Mexier was then ordered to decimate them, which he also refused to do, for which he was broke of his commission, and banished the country; when a murderous wretch was specially charged with the execution of this horrible black bean lottery, and thus fell those brave men, who had so often staked their lives in defence of your liberty. After this most unjust and infamous butchery, which was on the 25th of March, the balance of the Mier men were still in the most imminent peril. On the 25th of April, the brave and lamented Cameron was taken out and shot without any cause being given. Immediately, however, after the first  order for shooting our men had gone forth, we lost no time in writing home for evidences of General Houston's falsehood. They were furnished by the bushel. Among these were his ridiculous and bombastic newspaper gasconade, in answer to Santa Anna's letter to General Hamilton - his numerous war proclamations - his bloody war speeches at Galveston and elsewhere - his proclamation of the 16th of September, 1842, calling upon all of the first class of militia of the counties west of the Trinity, and under which proclamation we came out, and in which he authorized the men to "call to their lead a man of wisdom, valour, and experience," and "pursue the enemy into Mexico, and chastise him for his insolence and wrongs." Also the law of Texas of January, 1840, authorizing us to elect our commander, and last, though not least, the Constitution of your country, by which foreigners, at least, are taught to believe that President Houston's dictum is not superior to that sacred instrument. These were the evidences which General Thompson so humanely alludes to in his letter of the 10th of June, to his Excellency Mr. Doyle, and which armed him so completely against the machinations of your President and the bloodthirsty vengeance of his friend Santa Anna.
Feeling now that the last blood had flowed which it was in the power of General Houston's vindictiveness to the Mier command to shed, and many of my prison companions looking to me to vindicate them against the foul aspersions of their unjust President, on the 29th of May I wrote to General Thompson to preserve me a copy of the letter which General Houston had caused to be written to Mexico. In doing so, I felt a duty more weighty, and far more sacred, than any obligation to the living. The honest reputation of the dead was the only legacy bequeathed by these murdered heroes to their mourning friends and destitute wives and children: that I shall be in any way instrumental in perpetuating the record that their husbands and fathers did not die robbers, as President Houston pronounced them, will be to me a lasting gratification; while to them, in long years to come, they may look back upon the fact as their proudest recollection, that the traducer of the dead was proved their slanderer and murderer.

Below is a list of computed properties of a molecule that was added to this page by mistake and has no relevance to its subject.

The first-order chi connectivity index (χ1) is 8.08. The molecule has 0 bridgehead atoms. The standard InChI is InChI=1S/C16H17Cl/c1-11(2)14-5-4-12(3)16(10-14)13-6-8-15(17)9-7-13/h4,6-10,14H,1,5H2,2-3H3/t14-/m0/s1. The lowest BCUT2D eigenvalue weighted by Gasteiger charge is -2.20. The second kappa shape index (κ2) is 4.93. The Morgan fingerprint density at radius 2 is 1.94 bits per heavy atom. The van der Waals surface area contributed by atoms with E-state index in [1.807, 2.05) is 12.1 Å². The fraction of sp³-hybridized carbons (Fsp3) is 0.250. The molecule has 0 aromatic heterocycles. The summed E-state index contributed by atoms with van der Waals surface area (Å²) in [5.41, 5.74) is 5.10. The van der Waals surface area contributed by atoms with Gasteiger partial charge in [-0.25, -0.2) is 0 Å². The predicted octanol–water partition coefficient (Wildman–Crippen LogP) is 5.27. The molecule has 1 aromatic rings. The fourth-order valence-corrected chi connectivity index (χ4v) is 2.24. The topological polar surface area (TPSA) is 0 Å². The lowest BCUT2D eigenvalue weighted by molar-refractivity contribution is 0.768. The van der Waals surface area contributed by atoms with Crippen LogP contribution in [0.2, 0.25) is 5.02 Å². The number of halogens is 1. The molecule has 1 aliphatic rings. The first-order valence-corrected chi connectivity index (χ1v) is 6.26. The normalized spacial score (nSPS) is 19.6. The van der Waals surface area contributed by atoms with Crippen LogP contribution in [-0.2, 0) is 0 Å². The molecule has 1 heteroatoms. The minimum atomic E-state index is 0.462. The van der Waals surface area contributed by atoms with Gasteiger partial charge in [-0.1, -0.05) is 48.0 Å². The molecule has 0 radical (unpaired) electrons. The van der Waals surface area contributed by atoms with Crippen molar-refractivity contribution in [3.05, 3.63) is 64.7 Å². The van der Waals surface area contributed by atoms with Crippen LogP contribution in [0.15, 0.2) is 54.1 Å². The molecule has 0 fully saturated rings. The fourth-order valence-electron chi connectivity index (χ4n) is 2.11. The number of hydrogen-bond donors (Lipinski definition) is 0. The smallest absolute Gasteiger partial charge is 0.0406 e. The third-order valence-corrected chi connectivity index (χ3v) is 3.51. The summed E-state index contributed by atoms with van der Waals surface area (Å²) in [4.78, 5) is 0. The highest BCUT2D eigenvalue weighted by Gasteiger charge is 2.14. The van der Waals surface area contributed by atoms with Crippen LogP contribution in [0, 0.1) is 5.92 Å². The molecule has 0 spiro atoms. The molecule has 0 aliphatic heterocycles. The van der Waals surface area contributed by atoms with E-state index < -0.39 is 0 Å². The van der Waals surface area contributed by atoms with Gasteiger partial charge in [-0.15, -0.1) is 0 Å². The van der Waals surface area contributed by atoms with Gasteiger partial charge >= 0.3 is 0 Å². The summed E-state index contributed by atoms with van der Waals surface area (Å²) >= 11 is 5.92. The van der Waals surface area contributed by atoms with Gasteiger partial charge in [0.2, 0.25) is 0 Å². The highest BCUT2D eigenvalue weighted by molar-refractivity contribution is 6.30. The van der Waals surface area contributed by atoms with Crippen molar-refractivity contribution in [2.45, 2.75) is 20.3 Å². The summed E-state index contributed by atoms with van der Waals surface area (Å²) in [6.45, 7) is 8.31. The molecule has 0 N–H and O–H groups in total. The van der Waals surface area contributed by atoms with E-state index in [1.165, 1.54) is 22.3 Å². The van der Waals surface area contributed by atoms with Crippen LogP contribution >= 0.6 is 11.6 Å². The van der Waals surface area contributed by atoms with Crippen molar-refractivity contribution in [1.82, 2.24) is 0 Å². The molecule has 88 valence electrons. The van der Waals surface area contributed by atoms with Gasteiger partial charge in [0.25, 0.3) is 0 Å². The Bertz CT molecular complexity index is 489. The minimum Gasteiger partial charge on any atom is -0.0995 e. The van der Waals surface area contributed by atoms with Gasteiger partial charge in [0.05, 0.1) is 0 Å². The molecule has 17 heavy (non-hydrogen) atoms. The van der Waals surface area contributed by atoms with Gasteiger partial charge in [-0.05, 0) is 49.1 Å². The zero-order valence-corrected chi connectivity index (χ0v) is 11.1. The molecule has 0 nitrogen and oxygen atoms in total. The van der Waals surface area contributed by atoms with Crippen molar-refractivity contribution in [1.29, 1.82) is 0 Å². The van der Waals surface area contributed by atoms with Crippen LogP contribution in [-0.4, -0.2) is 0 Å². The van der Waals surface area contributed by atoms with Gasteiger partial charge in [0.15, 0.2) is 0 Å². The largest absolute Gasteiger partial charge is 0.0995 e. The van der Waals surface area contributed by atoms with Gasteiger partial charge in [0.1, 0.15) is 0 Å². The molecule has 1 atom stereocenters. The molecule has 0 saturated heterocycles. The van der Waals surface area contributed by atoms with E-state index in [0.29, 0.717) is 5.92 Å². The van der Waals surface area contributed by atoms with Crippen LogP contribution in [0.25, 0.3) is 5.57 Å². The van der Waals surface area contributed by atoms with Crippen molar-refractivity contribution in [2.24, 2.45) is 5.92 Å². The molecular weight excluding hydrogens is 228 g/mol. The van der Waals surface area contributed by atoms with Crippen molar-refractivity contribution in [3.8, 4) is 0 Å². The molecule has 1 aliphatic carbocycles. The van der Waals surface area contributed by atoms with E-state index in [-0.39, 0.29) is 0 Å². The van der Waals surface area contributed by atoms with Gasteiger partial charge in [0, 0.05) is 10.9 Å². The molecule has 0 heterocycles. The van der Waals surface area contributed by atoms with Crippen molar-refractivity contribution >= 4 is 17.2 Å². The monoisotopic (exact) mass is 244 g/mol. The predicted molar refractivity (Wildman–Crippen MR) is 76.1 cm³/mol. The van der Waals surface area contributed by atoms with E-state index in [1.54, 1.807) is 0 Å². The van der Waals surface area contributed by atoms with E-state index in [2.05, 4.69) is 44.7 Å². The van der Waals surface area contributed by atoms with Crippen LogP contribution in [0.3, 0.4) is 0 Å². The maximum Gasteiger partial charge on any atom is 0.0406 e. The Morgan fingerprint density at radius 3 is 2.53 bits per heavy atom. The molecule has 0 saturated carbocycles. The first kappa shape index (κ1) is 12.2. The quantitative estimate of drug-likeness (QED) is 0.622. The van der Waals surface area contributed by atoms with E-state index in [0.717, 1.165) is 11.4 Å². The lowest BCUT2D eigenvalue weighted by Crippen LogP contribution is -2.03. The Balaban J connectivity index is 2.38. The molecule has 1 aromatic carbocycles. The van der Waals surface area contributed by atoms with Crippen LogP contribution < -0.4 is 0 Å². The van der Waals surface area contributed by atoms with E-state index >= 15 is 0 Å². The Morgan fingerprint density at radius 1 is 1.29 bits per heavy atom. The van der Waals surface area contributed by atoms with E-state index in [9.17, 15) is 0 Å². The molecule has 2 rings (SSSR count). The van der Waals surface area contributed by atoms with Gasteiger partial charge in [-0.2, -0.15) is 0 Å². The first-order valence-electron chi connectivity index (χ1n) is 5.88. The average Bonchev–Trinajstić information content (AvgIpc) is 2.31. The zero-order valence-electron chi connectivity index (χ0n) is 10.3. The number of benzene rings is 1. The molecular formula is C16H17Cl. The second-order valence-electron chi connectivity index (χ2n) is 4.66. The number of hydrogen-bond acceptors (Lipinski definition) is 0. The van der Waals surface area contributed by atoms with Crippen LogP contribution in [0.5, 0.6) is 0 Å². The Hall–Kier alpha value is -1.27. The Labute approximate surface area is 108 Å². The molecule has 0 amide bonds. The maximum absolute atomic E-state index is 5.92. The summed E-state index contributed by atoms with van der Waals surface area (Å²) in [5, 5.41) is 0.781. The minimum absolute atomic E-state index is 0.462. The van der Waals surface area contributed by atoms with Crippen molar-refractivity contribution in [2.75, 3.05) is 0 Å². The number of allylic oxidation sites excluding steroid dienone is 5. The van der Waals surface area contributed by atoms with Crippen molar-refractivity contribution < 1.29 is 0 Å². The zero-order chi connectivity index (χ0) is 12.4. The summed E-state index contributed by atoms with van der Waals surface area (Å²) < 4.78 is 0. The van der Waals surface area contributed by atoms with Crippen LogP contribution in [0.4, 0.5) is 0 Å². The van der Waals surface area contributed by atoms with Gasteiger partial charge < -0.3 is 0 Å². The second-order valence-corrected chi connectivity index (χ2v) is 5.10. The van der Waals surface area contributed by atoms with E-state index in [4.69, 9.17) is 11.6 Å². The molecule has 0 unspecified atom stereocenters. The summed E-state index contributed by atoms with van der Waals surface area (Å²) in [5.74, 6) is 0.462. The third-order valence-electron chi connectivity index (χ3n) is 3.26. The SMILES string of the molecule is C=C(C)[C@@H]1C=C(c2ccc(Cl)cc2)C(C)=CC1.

Can it be possible that President Houston has a friend so blinded in his party zeal as not to know that Commodore Moore and the whole of his crew would have been shot, had they by any chance of war fallen into the hands of the Mexicans, after President Houston's proclamation of piracy against him? yet the Mier case is one point, with this difference, that they were already in the hands of the Mexicans, and it suited General Houston's policy to have them killed off more secretly, and under some pretence of mercy.
My letter to General Thompson of the 29th of May, above alluded to,  produced the following correspondence between him and the Hon. Mr. Doyle (letters numbered 1, 2, 3, 4), and from General Thompson to myself (numbered 5 and 6). By this correspondence it will be seen that I am first referred to the author of the letter for a copy, and in the event of refusal, then General Thompson promises his statement of its contents. Upon my arrival in Galveston, I addressed letter No. 7 to Captain Elliott. His answer, No. 8, shows his refusal to furnish said letter, which brought forth my reply, No. 9. I should then have applied to President Houston for the copy in question, but Mr. S.H. Walker, one of my fellow-prisoners lately escaped from Mexico, having applied to General Houston for the same, received General Houston's verbal denial of the existence of such letter. This correspondence will show that Captain Elliott, Mr. Doyle, General Thompson - all, except your President, are too honourable to deny the existence of the letter, and he does it with the same unblushing hardihood which has caused him to deny a thousand things he has uttered. Vice and crime delight in darkness, and General Houston may have supposed